Cloudy Skies

Before the StormImage by premasagar via Flickr

Storm talk is thundering across the security blog horizon. Despite the consensus that this spam monster is indeed a Storm relative, there is some argument over just how NEW this new Storm is.

Several people have taken a look at the spam spewing samples, digging into the malware’s functionality as well as its communication, and the templates used for generating the various spam emails. They have found major similarities between several aspects of the new and old Storm fronts, including filename usage and user-agent typos (Windoss instead of Windows), but the more recent version has excluded the peer to peer portion of the code.

Atif Mushtaq at FireEye writes that these are all details he observed on a Storm variant back in 2008. So is this old news? Nothing about what is being called Pecoan (another name in the long list: Nuwar, Peacomm, Zhelatin, Dorf) is really more sophisticated than its predecessor and the samples I ran only connected with one static IP, so I don’t think this Storm will be as violent as the last. The creators of the original Storm have had enough time to code a better botnet so perhaps this is just a rediscovery of a forgotten remnant.

Right now compromised systems are sending out online pharmacy, adult dating, and nude celebrity emails. The template design allows for a wide array of sender names, subjects, message content, and destination URLs. The malware harvests email addresses from the victim machines and sends Base64 encoded POSTS to pass information and report in to its C&C.

As always, be cautious while online and when in doubt, don’t click.

Matt Sully
Threat Research & Analysis

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Private Discussion

User privacy is of major concern to just about everyone, because just about everyone needs some level of privacy. Google, with its massive user following and array of product offerings, has a huge responsibility to keep their users’ data confidential and safe. The Google Buzz bungle is an example of how Google’s handling of private user information doesn’t always live up to expectations.

Privacy/Data/Information commissioners from 10 countries sent a joint letter to Google CEO Eric Schmidt on April 20, expressing their concern that “the privacy rights of the world’s citizens are being forgotten as Google rolls out new technological applications.”

The letter made various statements like Google Buzz “betrayed a disappointing disregard for fundamental privacy norms and laws” and that “launching a product in “beta” form is not a substitute for ensuring that new services comply with fair information principles before they are introduced.” Also included were suggested principles to be used by Google to ensure user privacy, such as “collecting and processing only the minimum amount of personal information necessary to achieve the identified purpose of the product or service” and “ensuring that all personal data is adequately protected.”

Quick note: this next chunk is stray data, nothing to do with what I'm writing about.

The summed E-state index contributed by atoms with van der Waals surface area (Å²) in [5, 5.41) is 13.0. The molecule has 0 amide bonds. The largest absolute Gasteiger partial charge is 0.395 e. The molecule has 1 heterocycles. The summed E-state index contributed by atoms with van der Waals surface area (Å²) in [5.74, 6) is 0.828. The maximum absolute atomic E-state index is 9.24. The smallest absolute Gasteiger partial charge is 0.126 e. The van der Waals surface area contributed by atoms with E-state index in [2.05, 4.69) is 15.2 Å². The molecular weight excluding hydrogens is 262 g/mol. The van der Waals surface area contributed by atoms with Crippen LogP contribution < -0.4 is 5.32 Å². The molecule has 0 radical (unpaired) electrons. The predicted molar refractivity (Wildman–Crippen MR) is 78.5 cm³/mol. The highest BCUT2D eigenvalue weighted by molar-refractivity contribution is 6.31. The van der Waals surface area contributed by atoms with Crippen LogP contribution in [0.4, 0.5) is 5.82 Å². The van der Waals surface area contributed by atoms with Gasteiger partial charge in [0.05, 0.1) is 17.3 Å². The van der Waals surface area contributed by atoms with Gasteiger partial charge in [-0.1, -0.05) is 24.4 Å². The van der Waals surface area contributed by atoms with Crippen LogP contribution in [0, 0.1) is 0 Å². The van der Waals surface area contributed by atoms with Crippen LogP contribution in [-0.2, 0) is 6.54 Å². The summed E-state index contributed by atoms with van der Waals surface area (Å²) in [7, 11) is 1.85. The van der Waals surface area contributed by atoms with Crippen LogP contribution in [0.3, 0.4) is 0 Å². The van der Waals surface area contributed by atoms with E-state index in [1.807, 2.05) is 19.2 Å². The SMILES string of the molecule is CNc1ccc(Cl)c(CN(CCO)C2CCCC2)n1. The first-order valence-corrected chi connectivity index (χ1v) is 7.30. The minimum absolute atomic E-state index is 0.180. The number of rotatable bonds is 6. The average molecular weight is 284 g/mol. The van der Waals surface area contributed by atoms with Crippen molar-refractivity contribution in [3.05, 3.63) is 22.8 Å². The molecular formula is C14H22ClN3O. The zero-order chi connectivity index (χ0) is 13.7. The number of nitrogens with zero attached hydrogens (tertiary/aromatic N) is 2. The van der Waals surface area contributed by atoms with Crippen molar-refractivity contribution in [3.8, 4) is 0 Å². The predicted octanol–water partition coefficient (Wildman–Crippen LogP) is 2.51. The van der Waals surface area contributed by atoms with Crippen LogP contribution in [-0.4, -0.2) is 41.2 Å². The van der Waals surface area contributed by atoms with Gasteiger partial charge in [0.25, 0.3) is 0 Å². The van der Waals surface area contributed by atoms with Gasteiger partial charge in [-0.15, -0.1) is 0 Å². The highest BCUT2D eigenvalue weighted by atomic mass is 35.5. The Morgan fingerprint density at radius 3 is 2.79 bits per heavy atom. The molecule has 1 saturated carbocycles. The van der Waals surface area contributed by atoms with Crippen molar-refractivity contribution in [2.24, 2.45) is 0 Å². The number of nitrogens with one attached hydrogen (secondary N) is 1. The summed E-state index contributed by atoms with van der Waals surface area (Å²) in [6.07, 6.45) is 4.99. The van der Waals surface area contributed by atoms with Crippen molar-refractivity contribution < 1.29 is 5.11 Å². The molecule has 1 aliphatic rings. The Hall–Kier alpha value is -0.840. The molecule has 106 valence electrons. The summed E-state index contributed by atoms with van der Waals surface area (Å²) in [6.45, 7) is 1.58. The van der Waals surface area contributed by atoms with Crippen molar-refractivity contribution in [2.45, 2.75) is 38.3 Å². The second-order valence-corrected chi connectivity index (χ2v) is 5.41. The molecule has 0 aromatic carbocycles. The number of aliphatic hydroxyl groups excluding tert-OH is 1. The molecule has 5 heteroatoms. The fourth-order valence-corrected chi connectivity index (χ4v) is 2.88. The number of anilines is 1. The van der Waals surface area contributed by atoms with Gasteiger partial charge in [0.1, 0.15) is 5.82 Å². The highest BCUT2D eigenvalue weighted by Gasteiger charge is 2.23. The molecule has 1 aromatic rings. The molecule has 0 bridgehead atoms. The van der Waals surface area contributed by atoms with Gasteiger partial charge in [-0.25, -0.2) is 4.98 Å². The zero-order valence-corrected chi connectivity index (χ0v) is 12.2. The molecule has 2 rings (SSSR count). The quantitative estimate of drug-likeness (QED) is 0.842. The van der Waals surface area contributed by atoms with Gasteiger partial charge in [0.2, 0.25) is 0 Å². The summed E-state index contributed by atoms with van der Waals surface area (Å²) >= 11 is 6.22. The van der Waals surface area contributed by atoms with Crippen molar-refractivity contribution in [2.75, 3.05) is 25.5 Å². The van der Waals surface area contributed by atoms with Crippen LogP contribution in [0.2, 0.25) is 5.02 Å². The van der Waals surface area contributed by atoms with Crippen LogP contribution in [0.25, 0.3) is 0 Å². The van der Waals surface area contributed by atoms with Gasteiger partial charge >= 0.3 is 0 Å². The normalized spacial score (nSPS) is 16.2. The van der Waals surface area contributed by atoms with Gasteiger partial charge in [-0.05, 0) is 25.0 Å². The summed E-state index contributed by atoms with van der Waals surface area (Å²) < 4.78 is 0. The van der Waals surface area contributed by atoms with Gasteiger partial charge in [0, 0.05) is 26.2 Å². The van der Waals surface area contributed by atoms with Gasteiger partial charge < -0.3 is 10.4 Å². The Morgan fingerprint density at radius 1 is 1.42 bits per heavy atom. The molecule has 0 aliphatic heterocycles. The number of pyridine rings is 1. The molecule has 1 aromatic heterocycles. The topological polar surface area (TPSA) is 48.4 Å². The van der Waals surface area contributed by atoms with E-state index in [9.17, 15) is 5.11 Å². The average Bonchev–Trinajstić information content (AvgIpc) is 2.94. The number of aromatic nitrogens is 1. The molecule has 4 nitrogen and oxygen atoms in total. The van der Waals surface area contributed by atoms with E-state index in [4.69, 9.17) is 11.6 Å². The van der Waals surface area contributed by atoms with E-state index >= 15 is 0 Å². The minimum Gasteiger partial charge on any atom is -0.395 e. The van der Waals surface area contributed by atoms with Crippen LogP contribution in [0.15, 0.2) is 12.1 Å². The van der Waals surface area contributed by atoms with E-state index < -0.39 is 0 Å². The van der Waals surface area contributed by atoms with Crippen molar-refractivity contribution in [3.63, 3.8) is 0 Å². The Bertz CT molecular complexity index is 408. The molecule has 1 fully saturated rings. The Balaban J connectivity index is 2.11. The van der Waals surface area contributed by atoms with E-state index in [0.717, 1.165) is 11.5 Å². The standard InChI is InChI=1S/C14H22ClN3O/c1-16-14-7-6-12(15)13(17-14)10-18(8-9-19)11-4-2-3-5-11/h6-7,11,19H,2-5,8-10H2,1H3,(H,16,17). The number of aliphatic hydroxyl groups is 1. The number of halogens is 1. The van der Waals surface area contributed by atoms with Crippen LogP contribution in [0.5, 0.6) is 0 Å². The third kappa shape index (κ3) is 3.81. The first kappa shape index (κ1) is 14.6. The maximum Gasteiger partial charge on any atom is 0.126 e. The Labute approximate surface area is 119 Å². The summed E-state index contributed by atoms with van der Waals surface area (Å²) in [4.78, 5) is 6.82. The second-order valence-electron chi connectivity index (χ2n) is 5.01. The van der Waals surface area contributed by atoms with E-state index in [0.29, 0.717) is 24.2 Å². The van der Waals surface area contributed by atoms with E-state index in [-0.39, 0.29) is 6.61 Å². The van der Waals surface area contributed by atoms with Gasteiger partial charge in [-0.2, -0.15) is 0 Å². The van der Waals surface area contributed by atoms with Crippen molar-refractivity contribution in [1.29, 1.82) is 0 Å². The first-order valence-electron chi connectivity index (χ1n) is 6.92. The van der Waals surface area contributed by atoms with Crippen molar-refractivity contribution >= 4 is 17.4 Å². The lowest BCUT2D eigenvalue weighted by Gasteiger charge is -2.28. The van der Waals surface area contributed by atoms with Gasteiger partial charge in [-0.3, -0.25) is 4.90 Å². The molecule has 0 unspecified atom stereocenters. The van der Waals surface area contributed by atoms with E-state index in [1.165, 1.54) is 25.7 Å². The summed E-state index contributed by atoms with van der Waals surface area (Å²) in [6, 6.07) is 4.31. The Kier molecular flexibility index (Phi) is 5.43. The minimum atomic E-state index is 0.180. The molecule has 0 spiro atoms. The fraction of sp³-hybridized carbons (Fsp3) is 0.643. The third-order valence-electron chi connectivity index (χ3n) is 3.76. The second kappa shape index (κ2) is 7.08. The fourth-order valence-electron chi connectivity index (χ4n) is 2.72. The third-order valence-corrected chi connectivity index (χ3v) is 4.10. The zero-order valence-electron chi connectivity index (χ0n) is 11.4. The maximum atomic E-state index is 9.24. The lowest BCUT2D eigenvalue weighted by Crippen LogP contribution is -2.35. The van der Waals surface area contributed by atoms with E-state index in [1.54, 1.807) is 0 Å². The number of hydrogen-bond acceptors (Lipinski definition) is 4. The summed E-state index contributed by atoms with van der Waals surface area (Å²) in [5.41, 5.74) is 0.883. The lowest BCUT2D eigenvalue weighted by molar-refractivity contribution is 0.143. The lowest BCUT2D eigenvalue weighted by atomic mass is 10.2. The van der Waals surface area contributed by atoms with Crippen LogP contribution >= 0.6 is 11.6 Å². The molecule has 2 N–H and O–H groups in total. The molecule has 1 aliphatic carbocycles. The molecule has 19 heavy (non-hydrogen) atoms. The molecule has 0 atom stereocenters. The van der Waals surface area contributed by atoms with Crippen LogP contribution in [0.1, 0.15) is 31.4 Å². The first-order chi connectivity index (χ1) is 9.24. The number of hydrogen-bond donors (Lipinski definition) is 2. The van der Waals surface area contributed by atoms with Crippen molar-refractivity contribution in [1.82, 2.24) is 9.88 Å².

While the letter seems well intentioned, its message is a bit late to the stage. U.S. congressmen John Barrow penned his own joint letter to the Federal Trade Commission at the end of March over the same Buzz/privacy issues. Congressman Barrow’s letter cites the Electronic Privacy Information Center’s (EPIC) previously filed complaint “alleging that Google Buzz violates federal privacy law.”  In a manner of public response, Google issued a letter to the Federal Trade Commission regarding their policies on information privacy. In this ten page letter, Google shared their efforts to “develop products that reflect strong privacy standards and practices.” They also stated their support for “strong industry commitments to ensure transparency, user control, and security in Internet services for consumers” as well as “strengthened protections from government intrusion.”

To demonstrate a small history of various government “intrusion”, Google created the government requests page (http://www.google.com/governmentrequests/). The page maps out content removal requests and user data requests made by government agencies for the second half of 2009.  The leaders in user data requests are Brazil (3663), the U.S. (3580), the U.K. (1166) and India (1061).


Also displayed through this map is the inclusion of  every country who signed the privacy letter to Google. Government agencies from France, Germany, Israel, Italy, Ireland, Netherlands, New Zealand, Spain, Canada and the United Kingdom all scolded Google for inadvertently disclosing  personal user information, but prodded them for the same information months earlier.

Though data protection departments may not be the ones who made the requests, government is often looked at as a collective entity, causing some to consider these actions as hypocrisy. In the FAQ for the government requests page, Google says “the statistics primarily cover requests in criminal matters.”  Does this justify cooperation from Google? When is it okay to abandon privacy for the sake of law enforcement? I don’t know. It is a difficult balance for Google and world governments in protecting both privacy and national laws.

The Electronic Communications Privacy Act (ECPA) is a key part of finding this balance. Find out more:

If you want to see what Google has on you, start with:

Matt Sully
Threat Research & Analysis

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